So you had another fight about the damn dishes. But does it mean something more serious is going on? Do you think you need marriage counselling?
- All relationships go through rough patches and it can be difficult to know if it’s just a passing phase or if there’s real trouble in paradise.
- Telltale signs that couples therapy may be needed include negative communication, the keeping of secrets and avoidance of certain topics, role playing, and the feeling of having fallen out of love.
- Couples counselling is a psychotherapy that helps identify the problems in a relationship, resolve conflicts, and improve partnerships.
All relationships have ups and downs, and it’s hard to know the difference between a passing rough patch or a more serious situation that isn’t going to change on its own. Even if your relationship feels pretty difficult, it can be easy to talk yourself out of marriage counselling (“Things will get better” or “We’re just under a lot of stress right now” or “This week has been better”).
But, if you find yourself wondering where those days of finishing each other’s sentences and giggling over sappy private jokes have gone, it may be because most of your emotional energy is tied up in tense debates about paying bills or about why your spouse showed up at the swimming gala late and with the wrong kind of sandwiches.
Take heart: all is not lost. It may be, though, that the two of you need to see a couples counsellor. A psychotherapy that helps couples to identify the problems in their relationship, resolve their conflicts, and improve their relationship, couples counselling is generally a short-term therapy involving both partners.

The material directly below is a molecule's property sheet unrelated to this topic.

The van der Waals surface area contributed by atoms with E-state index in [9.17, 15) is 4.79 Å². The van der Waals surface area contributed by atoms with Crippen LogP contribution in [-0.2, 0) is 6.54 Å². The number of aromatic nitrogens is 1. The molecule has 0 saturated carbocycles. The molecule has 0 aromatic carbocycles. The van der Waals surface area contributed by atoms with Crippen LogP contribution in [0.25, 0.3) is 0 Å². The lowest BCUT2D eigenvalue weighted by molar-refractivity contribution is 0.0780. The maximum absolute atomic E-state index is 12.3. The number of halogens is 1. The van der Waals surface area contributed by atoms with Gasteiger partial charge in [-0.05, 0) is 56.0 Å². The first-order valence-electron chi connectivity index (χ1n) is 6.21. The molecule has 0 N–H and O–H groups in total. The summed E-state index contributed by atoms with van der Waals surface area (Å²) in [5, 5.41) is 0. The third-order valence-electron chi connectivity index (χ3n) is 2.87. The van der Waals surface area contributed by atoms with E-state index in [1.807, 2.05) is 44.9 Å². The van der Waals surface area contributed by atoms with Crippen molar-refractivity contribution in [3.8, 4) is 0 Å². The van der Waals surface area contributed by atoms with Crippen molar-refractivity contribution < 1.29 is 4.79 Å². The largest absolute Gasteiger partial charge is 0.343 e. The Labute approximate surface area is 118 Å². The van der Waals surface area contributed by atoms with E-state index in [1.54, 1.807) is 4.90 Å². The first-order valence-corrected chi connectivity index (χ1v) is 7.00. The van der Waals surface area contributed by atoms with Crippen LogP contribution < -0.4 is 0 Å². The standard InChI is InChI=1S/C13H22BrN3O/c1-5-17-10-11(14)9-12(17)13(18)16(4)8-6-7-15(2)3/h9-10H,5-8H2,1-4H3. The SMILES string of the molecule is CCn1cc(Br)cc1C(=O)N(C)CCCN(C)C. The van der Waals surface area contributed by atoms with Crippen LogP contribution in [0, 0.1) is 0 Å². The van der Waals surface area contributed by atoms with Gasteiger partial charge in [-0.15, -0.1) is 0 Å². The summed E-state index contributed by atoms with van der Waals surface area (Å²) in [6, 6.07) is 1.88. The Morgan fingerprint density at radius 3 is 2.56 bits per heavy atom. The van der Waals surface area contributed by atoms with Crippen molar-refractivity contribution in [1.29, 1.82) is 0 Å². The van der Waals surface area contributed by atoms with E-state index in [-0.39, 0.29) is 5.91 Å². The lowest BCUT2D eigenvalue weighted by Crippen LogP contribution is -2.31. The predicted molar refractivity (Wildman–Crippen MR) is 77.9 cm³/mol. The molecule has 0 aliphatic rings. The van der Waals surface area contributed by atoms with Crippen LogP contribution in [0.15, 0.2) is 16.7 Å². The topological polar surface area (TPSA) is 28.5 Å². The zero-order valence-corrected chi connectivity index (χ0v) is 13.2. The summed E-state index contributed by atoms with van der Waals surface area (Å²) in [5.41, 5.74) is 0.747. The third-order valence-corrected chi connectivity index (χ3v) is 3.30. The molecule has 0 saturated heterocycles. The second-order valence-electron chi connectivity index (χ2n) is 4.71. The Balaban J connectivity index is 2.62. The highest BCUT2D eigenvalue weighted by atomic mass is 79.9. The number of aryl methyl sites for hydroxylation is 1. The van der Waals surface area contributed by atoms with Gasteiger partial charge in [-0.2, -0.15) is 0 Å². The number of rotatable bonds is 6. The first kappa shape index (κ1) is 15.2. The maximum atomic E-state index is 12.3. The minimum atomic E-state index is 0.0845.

Here are five signs that there may be trouble in paradise, and how marriage counselling can help:
1. Communication has become negative
Once communication has deteriorated, it is often difficult to get it going back in the right direction. Negative communication can include anything that leaves one partner feeling depressed, insecure, disregarded, or wanting to withdraw from the conversation. This can also include the tone of the conversation. It is important to remember that it’s not always what you say, but how you say it. And negative communication can also include any communication that not only leads to hurt feelings, but emotional or physical abuse, as well as nonverbal communication.
How a therapist can help: Criticism makes us defensive and we often deal with defensiveness by finding something we can criticize is return. In other words, criticism begets criticism. A counsellor will help the two of you recognise the cyclical pattern of criticism and defensiveness in your relationship and will provide tools for inoculating your relationship against its boomerang effect.
2. You keep secrets
There needs to be transparency in a healthy marriage. So, when you or your partner begins to keep secrets and avoid sharing your experiences, information, and thoughts with each other, it may be a sign of trouble brewing. And, note, there’s no such thing as a small secret. You may think, “I’ll tell him about the new blouse I bought but I won’t mention the shoes I bought too.” If you’re tempted to keep these sorts of secrets it’s important to examine the motives behind them. This sort of dishonesty can signal deeper problems that will only grow if you aren’t honest about them now.